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Dear aLongTimeComing, Your message made my heart ache, such sad times…My story is similar to yours. My Father in law collapsed and died on arrival at the hospital, a month later my mother in law became unwell. On the day she was diagnosed with Liver and Gallbladder cancer, my Mum had a complete mental and physical breakdown, held my elderly Father at knifepoint overnight - and she was sectioned, went into a Psychiatric Hospital for a year, had a heart attack, never came home and went to a locked Care Home. My Dad started to suffer with falls & hallucinations and was diagnosed with Lewy Body Dementia. My Mum was a hoarder and it took me & my family 18 months to empty the house, the rooms were packed, you couldn’t see the floor, some rooms were 4ft deep and the stuff in the attic had been there for over 50 years. (Never try reasoning with a hoarder especially one with severe mental health problems). At that time, my husband & I were supporting 3 vulnerable adults plus raising 2 children and holding down jobs in business and the NHS, travelling all over the country to various hospitals, for appointments and meetings. I then sold the family home where my parents had lived for over 50 years to pay for their care. Dad went into a sheltered flat and I managed to arrange POA. Mum had no mental capacity, there was no POA and so she was in the care of the Council. At one point, my Mum was very poorly and at risk of being resectioned and my mother in law was admitted with sepsis and nearly died. Like you, I faced bullying at work. I work as a nurse in the NHS and my Clinical Lead told met that “they didn’t need to hear about all this!” - whilst I worked as a Chemotherapy Nurse on her Unit looking after Oncology patients…oh yes, this is the caring NHS, looking after its staff… I left that job as the bullying was awful and now work in Emergency. In the past 3 years, my mother in law died at home, my Mum died unexpectedly 5 weeks later and my Dad spiralled further down into dementia. Last Autumn, he had 3 admissions to Hospital in 4 weeks and was deemed too unsafe to move back to his flat - so in 7 days, I found a care home near me, packed up his flat, arranged house clearing, closed down all his bills and relocated him across the country - and I also attended a mandatory NHS Study Day! I loved my Dad very much and I did everything I could to keep him safe and happy - and then he died of covid in the care home in April. I stayed with him at the care home throughout the last week of his life, nursing him and I was with him when he died. I made all the arrangements for his burial with 9 mourners. I have an older sister who is one of life’s invisible carers - and she literally did nothing to help me support our parents. She left me to be with both of them when they died and neglected them throughout their lives and when they really needed her at the end - but she managed to sort out my Dad’s Will (!) And now I have burn out, no more carers role, grief and bereavement, and probably never returning to nursing as my Dad’s death from covid was so harrowing to watch. Reading your message and writing my own, makes me realise that some of us go through so much and it’s really really painful. I have struggled in Lockdown, missed my friends, had no outlet for escapism, become more fearful of this virus and returning to work in it again. When I’ve had to disclose all the stressful things that happened, many people say to me that they couldn’t even cope with one of those events - but for many of us here, there was no choice and we love the people we lost. I wish you peace and thank you for writing about what happened to you and how it makes you feel. x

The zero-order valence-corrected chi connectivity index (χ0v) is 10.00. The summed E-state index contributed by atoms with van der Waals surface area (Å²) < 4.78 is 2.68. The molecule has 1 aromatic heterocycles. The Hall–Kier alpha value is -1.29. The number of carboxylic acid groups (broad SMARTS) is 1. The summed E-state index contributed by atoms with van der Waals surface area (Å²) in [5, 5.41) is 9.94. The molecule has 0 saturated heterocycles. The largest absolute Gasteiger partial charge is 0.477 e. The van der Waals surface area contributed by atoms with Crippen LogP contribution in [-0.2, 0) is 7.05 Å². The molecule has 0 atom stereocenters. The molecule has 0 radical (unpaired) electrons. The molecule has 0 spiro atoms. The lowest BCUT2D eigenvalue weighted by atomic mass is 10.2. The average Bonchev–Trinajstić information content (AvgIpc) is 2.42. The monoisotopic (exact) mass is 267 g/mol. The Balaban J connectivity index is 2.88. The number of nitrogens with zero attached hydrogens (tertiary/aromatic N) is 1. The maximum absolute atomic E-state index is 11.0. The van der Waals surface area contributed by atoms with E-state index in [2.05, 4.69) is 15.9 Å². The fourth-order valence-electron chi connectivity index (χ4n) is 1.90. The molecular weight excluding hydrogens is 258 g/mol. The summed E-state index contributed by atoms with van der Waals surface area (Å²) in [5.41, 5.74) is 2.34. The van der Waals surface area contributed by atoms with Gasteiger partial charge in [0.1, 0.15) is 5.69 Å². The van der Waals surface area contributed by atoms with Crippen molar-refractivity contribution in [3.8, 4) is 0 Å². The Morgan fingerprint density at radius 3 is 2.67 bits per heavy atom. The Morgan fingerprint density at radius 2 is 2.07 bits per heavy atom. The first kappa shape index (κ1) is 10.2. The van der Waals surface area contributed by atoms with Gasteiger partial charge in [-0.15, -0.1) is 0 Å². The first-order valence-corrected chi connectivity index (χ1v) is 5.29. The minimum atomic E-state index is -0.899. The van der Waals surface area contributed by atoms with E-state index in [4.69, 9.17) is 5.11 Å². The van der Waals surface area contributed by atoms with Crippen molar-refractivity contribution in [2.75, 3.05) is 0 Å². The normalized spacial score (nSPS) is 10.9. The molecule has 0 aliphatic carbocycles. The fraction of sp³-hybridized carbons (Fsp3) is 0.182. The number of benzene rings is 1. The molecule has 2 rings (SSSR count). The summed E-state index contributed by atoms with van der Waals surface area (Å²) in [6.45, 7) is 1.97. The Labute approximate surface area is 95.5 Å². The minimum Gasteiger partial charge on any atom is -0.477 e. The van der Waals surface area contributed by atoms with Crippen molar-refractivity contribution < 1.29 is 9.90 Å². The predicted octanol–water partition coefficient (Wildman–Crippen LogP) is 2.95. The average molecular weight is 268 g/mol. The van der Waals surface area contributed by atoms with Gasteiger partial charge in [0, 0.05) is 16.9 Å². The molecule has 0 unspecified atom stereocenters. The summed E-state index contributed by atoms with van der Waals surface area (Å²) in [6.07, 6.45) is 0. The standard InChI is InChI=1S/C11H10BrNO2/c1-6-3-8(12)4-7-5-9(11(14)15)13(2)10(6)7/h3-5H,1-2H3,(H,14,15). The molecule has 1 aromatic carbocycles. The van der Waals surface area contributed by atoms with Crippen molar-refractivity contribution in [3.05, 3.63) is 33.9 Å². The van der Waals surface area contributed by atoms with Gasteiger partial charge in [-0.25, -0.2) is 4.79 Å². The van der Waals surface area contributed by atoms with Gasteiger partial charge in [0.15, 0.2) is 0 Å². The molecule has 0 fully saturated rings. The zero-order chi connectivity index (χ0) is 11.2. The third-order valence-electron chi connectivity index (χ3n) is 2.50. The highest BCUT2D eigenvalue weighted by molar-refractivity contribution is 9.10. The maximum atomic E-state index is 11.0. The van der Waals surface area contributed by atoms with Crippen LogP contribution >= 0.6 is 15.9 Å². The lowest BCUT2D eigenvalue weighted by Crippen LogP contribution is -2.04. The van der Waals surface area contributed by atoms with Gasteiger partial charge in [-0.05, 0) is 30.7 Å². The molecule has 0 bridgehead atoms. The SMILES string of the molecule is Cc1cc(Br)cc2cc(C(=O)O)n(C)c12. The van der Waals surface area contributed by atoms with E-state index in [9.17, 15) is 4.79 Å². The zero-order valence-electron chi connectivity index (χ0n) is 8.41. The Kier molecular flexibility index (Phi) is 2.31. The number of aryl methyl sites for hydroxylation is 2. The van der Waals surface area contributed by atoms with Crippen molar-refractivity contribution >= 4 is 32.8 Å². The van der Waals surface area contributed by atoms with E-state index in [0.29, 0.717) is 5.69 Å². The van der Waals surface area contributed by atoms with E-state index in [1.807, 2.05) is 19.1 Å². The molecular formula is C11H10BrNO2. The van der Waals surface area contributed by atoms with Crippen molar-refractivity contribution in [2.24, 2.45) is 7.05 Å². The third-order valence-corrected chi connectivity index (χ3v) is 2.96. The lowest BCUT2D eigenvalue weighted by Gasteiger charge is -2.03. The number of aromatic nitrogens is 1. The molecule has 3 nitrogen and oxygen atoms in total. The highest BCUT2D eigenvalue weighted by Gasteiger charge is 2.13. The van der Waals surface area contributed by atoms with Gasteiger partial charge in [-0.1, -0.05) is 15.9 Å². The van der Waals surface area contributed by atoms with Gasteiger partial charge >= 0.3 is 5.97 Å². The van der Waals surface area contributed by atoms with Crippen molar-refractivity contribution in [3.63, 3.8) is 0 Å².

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Hi RCB - yes that’s a ridiculous amount for anyone to cope with Im so sorry you’ve been through all that. Sometimes siblings just don’t have the strength to be what we want them to be - my story is similar to yours but I am grateful that my sister sorted the house sale as I wasn’t mentally well enough to handle it. You have done amazingly well to get this far. Burnout is your mind and body’s way of saying ‘take some you time’ unfortunately Mother Nature didn’t consider we had mortgages to pay and jobs when she invented that system. And sadly managers just won’t get it until its their turn. I hope I never have to be in a room with the person who was my manager at that time because I don’t think I could be responsible for my actions. Anxiety comes with the territory of being a carer because it literally feels that someone’s life depends on us and then the emotional.effects of grief amplify that massively. Its like a giant wrecking ball. Remember that a long term mental illness of more than 12 months (e.g. anxiety/depression) counts as a disability and contact your union if you need support at work. Your achievements since these multiple crises began are extraordinary and you should be proud of all you have accomplished, but there is a price to pay that the body and mind demand. I think lockdown came at the right time to allow me to drop everything and grieve properly instead of pushing it down and workaholing myself to forget it, maybe this is your time too. And when the storm has passed we will come out the other end and boss life cos we’ve already nailed the worst it could throw at us. Take care x